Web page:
Hooton Rising

Published on Sat, 2012-03-24 14:12
Ryan Stronczer

In 2011, Thomas Hooton finished 13th in the world in the CrossFit Games Open. After placing 10th in the Mid Atlantic Regional, Hooton revised his training program with an emphasis on being healthier and fresher for this year’s competition. 

In preparation for this year, Hooton continued to focus on his weaknesses, giving ample time to training his Olympic lifting technique and gymnastic skill movements like handstand walks and ring handstand push-ups. Though he has put less emphasis on pure strength training, Hooton estimates that his deadlift is still right around his 560-pound PR.

Competing at that level requires every athlete to overcome some adversity and to “just grit your teeth and push through it.”

Hooton at the 2010 Central East Regional
Credit: Nicole Bedard

Hooton acknowledges he over trained last year, frequently doing two or three workouts in a day, and pushing himself to get in a workout just because it was on his schedule, even when his body was telling him otherwise. Leading up to this year, he focused more on listening to his body and being smarter about his training, which translated into not being afraid to scale back on volume and building in a few extra recovery days per month in an effort to stay fresh for competition.

Though he admitted his intensive training regimen might have ultimately affected his performance at last year’s Mid Atlantic Regional, Hooton is quick to emphasize that competing at that level requires every athlete to overcome some adversity and to “just grit your teeth and push through it.”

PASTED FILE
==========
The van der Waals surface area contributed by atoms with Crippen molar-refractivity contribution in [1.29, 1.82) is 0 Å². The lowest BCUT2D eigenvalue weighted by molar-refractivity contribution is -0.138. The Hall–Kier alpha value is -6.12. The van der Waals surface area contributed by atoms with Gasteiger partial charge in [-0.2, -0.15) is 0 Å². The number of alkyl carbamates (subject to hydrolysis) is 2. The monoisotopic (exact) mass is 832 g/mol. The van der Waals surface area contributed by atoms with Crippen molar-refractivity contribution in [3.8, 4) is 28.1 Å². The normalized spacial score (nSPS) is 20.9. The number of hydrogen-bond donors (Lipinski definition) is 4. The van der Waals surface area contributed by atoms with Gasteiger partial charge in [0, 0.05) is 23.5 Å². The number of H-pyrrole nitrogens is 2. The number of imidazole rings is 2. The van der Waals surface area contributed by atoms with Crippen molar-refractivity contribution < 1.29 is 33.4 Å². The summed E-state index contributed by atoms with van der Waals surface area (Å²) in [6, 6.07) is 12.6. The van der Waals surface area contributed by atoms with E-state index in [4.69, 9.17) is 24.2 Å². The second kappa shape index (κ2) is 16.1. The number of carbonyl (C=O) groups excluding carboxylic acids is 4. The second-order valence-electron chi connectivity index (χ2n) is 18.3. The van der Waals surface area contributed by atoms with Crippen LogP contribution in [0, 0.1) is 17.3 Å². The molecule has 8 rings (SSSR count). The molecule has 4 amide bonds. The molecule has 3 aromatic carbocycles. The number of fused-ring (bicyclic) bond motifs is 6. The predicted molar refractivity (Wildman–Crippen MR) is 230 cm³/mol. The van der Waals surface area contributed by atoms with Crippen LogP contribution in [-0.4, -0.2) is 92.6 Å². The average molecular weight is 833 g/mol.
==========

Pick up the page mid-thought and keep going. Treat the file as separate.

Hooton, 28, discovered CrossFit in 2008 while attending graduate school at West Virginia University. The former college basketball player founded Mountaineer CrossFit in Morgantown, W.V., while he was still in graduate school. Based out of a local athletic training facility the box has access to a wide range of equipment.

Hooton credits the community that has developed at Mountaineer with helping him to stay healthy and on track with his training — the affiliate’s athletes include a chiropractor and a massage therapist. This support network, including friends and fellow CrossFit athletes, has kept him focused and given him the drive to push himself beyond his limits.

So far, his 2012 plan has worked well. After 4 workouts, Hooton was ranked 6th in the world, and second in the Mid Atlantic. This placed him ahead of Ben Smith, who represented the region at the 2011 Games and took third. Hooton will most likely finish the Open higher worldwide than he did 2011. The next step is Regionals, where he'll have the opportunity to compete with Smith again, this time in live competition.


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